Wednesday, April 30, 2014

Nine Days

It's been a full nine days since Boston and I haven't run since... until today. Felt GREAT to get out. I hit the rail trails, so nice to be out in the woods.

Run went very well. Some rust, but not much, and the legs otherwise felt pretty great and well rested. Looking forward to entering my next training regime which focuses on absolutely nothing.

Ran 6.0 miles @ 8:41/mile pace.
Rail trails.
Slighly hilly.
Mid 40s, overcast.
New Balance MT1010, shorts, long sleeved shirt.

2014 Boston Marathon Race Report

Wow, where to start? I wasn't even going to run Boston this year. Last year was my third in a row and I figured I would take a break not just from Boston, but from doing so many races in general. But then those couple of pathetic losers had to do what they did, and myself along with tens of thousands of others of Boston Marathoners wanted to run as a show of resilience and fortitude, in essence giving the giant middle finger to anyone who dares %$#@ with our running community.

So, after last year... hours after the blasts, I believe... I turned to Kate and said "I really want to run it next year". Her response was an immediate "You definitely should". I already had a solid qualifier in the bank that I could use. All I had to do was sign-up, train and show-up. I'm very glad I did.

Kate and I before the bus took me from South Street to Athlete's Village.

Kate and her parents dropped me off at South Street in Hopkinton earlier than ever. After bidding them adieu, I quickly made my way over to the porta-pottie. Stomach was not super happy, I just hoped it settled down before the race. Thankfully, it did.

The bus ride over was the usual scene. I sat next to a very down to earth fellow named Ernesto and we casually chatted over the occasional voice of a runner speaking a bit too loudly about their accomplishments. We arrived and were swallowed into Athlete's Village.

I had planned on skipping AV and heading down to the start line. Long story short, I was trapped inside and they weren't letting runners down there until it was around 45 minutes until their wave's start. However, the hours went by quickly thanks to linking up with a Yooper woman, a Canadian and a fellow from Denver in a prime, sunny spot against a netted batter's cage, and we had great conversations and also watched each other's stuff when bathroom trips were needed.

Soon, it was time to head down to the start. By now my stomach had finally settled down.... you know what, let's call a spade a spade... my colon had settled down, and for that I was grateful. Was worried about hydration as a result, but I drank as much as I could without risking stopping to pee on someone's front lawn early in the race.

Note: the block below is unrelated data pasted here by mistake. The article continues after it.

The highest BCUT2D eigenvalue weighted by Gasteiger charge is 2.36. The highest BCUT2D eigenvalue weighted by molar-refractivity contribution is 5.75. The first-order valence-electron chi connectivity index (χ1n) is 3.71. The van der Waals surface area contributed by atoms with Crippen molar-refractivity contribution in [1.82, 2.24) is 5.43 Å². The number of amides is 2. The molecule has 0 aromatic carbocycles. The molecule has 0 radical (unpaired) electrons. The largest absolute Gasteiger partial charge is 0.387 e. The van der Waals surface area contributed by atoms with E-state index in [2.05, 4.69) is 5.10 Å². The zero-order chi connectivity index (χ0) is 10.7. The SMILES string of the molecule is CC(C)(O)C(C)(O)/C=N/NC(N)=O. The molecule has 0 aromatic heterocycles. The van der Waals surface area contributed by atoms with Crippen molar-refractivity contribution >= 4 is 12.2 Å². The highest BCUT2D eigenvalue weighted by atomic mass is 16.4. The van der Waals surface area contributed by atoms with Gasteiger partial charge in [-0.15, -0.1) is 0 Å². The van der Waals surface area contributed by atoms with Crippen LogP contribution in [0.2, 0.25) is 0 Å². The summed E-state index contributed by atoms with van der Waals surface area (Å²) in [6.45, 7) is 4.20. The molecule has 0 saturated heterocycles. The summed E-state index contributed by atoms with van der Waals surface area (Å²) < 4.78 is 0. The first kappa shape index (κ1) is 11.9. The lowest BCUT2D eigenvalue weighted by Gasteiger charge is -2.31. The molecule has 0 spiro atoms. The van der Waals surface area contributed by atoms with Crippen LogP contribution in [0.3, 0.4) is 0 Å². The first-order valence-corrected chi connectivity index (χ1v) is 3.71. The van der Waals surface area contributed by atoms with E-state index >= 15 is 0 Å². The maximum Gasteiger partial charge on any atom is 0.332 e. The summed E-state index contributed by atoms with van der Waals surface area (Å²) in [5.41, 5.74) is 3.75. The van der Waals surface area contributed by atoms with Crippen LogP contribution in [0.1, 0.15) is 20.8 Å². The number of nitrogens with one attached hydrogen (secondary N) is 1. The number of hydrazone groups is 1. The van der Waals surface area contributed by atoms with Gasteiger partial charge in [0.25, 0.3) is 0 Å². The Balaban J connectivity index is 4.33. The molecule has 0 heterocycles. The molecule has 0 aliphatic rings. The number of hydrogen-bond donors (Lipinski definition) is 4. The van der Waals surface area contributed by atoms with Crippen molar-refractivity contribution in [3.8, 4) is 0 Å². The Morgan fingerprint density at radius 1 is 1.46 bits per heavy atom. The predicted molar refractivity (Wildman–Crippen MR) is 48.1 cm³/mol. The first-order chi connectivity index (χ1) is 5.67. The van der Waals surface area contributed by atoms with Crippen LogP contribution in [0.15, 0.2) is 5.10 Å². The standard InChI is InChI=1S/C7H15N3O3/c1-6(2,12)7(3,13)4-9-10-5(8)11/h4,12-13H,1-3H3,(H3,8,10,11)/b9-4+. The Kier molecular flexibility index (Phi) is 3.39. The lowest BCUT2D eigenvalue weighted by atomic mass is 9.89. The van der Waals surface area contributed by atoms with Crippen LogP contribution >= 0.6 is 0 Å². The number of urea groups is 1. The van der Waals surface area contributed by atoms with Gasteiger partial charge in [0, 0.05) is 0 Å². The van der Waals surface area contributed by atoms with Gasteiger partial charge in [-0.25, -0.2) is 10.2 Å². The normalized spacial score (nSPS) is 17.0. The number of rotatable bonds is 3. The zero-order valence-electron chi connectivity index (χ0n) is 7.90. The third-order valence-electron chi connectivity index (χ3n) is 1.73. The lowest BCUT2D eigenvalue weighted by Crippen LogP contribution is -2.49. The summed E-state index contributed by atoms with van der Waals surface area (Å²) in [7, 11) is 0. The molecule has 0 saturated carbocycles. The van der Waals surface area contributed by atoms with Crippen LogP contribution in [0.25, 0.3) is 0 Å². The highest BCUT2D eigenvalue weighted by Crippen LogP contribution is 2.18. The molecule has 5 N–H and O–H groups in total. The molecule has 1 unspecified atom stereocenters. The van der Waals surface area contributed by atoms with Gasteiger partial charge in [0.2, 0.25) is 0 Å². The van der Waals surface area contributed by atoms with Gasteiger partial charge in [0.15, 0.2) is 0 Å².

Lined up in the corral. Excited, happy and nervous energy. Military helicopter flyover after the National Anthem. Starting gun. Just under five minutes to reach the official start line and I was off.

Miles 1-5
If there's a plus side to being sick last month and not really feeling on again until a week before the race, it's that there was no real pressure. Goals were hard to set, but I had a few, but they were more like very general guidelines, meant to be bent and broken, much like traffic laws are for Massachusetts drivers.

I would have loved to have PR'd (3:07:58) or at least broken my best Boston time (3:11:35). Those were reach goals. Without knowing what to expect from the time off from being sick, I figured I would finish in a window of 3:05-3:20.

So, anyway, we were off... the first four miles of downhill are real quad busters, but the crowds in that first mile serve as a speed governor. A few minutes into the race, a woman kicked the bottom of my shoe and fell. I wanted to stop and help, but in that split second of fast, instinctive thinking, I also knew I'd greatly risk taking out runners if I did. However, she bounced right back up and said she was okay. I was worried she might unleash a verbal assault even though it was purely incidental, but thankfully not the case.

Splits during this stretch were 7:08, 6:52, 7:01, 6:58 and 7:06. It felt like more work than it should have, but I had hoped I would come around. I've had that happen before, as well as the opposite. It was a gamble, but one I was willing to take.

Also, I was sweating. Something I haven't heard a lot of chatter about was the warmth. I'm surprised by that. Sure, it wasn't the 90F/32C degrees it was two years ago, but it did get up to the upper 60sF/~20C with zero cloud cover. I think that obviously affected a lot of people's times, and the amount of cramping carnage on the backside of Heartbreak Hill to the finish was very apparent.

Miles 6-9
Continued to hold the pace, but I was still feeling out of sync at first. Throughout the next few miles, that would thankfully wane and I would get my rhythm, but alas, during that transition my hamstrings would also begin to tighten. That's a new one for me. My quads are usually the first muscle group to go, so while I was concerned I was also slightly fascinated. Splits were 6:57, 7:02*, 7:02* and 6:54 (forgot to hit lap button for seventh mile split, so that's an average between the two miles).

At around mile seven, I noticed a group of around 7-8 runners ahead of me all wearing "Eagle AC" singlets. Grellan had told me a few days ago that several members of his team were running Boston and to keep an eye out for them. Low and behold, here they were. Cool.

I caught up to them and introduced myself and asked if they knew Grellan. It was great entertainment to hear their excitement in their native accents. They were extremely friendly fellows and I really enjoyed running and chatting with them for a few minutes. I moved on ahead, but I'd see them later.

Miles 10-16
The scream tunnel at Wellesley... stuck to the left side of the road to save my eardrums. Why so many cute, young college girls would be willing to kiss smelly, ugly, middle-aged runners is beyond me. Fun tradition though.